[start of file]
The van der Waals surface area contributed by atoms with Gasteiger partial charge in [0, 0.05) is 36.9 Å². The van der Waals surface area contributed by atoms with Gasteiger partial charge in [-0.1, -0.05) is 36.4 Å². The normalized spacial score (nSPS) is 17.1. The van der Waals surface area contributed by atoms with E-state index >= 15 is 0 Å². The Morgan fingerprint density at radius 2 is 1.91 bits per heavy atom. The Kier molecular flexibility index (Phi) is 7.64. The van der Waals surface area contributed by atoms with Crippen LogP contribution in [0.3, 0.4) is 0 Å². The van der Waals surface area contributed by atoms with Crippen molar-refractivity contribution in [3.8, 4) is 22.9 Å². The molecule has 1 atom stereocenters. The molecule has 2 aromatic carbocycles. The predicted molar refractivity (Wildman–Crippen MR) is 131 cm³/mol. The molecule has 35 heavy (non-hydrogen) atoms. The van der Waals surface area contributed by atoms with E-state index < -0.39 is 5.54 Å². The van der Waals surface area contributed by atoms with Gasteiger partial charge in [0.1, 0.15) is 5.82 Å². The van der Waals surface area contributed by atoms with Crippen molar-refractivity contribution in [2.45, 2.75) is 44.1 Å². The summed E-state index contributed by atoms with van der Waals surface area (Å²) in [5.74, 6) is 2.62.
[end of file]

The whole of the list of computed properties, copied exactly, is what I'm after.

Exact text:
The van der Waals surface area contributed by atoms with Gasteiger partial charge in [0, 0.05) is 36.9 Å². The van der Waals surface area contributed by atoms with Gasteiger partial charge in [-0.1, -0.05) is 36.4 Å². The normalized spacial score (nSPS) is 17.1. The van der Waals surface area contributed by atoms with E-state index >= 15 is 0 Å². The Morgan fingerprint density at radius 2 is 1.91 bits per heavy atom. The Kier molecular flexibility index (Phi) is 7.64. The van der Waals surface area contributed by atoms with Crippen LogP contribution in [0.3, 0.4) is 0 Å². The van der Waals surface area contributed by atoms with Crippen molar-refractivity contribution in [3.8, 4) is 22.9 Å². The molecule has 1 atom stereocenters. The molecule has 2 aromatic carbocycles. The predicted molar refractivity (Wildman–Crippen MR) is 131 cm³/mol. The molecule has 35 heavy (non-hydrogen) atoms. The van der Waals surface area contributed by atoms with E-state index < -0.39 is 5.54 Å². The van der Waals surface area contributed by atoms with Gasteiger partial charge in [0.1, 0.15) is 5.82 Å². The van der Waals surface area contributed by atoms with Crippen molar-refractivity contribution in [2.45, 2.75) is 44.1 Å². The summed E-state index contributed by atoms with van der Waals surface area (Å²) in [5.74, 6) is 2.62.